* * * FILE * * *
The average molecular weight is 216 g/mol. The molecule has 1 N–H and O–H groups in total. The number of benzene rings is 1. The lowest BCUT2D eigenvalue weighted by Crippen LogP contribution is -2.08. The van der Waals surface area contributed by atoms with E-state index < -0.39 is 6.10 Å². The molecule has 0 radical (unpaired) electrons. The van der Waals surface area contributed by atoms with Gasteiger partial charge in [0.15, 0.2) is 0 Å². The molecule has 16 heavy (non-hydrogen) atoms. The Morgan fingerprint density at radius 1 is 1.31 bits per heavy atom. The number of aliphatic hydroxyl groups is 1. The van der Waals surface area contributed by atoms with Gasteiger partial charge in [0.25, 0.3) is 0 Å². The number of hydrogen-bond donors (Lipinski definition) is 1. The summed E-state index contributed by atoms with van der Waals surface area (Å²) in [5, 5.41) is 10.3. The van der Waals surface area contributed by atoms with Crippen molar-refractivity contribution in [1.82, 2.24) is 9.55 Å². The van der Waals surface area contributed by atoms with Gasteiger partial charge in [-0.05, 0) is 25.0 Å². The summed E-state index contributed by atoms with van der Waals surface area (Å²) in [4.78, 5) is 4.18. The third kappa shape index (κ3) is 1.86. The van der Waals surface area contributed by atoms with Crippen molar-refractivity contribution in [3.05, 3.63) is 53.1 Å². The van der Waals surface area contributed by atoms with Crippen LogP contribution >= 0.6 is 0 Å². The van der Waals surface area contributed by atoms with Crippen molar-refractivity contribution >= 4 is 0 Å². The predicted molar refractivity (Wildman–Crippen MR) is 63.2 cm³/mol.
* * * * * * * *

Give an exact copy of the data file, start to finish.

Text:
The average molecular weight is 216 g/mol. The molecule has 1 N–H and O–H groups in total. The number of benzene rings is 1. The lowest BCUT2D eigenvalue weighted by Crippen LogP contribution is -2.08. The van der Waals surface area contributed by atoms with E-state index < -0.39 is 6.10 Å². The molecule has 0 radical (unpaired) electrons. The van der Waals surface area contributed by atoms with Gasteiger partial charge in [0.15, 0.2) is 0 Å². The molecule has 16 heavy (non-hydrogen) atoms. The Morgan fingerprint density at radius 1 is 1.31 bits per heavy atom. The number of aliphatic hydroxyl groups is 1. The van der Waals surface area contributed by atoms with Gasteiger partial charge in [0.25, 0.3) is 0 Å². The number of hydrogen-bond donors (Lipinski definition) is 1. The summed E-state index contributed by atoms with van der Waals surface area (Å²) in [5, 5.41) is 10.3. The van der Waals surface area contributed by atoms with Crippen molar-refractivity contribution in [1.82, 2.24) is 9.55 Å². The van der Waals surface area contributed by atoms with Gasteiger partial charge in [-0.05, 0) is 25.0 Å². The summed E-state index contributed by atoms with van der Waals surface area (Å²) in [4.78, 5) is 4.18. The third kappa shape index (κ3) is 1.86. The van der Waals surface area contributed by atoms with Crippen molar-refractivity contribution in [3.05, 3.63) is 53.1 Å². The van der Waals surface area contributed by atoms with Crippen LogP contribution >= 0.6 is 0 Å². The van der Waals surface area contributed by atoms with Crippen molar-refractivity contribution >= 4 is 0 Å². The predicted molar refractivity (Wildman–Crippen MR) is 63.2 cm³/mol.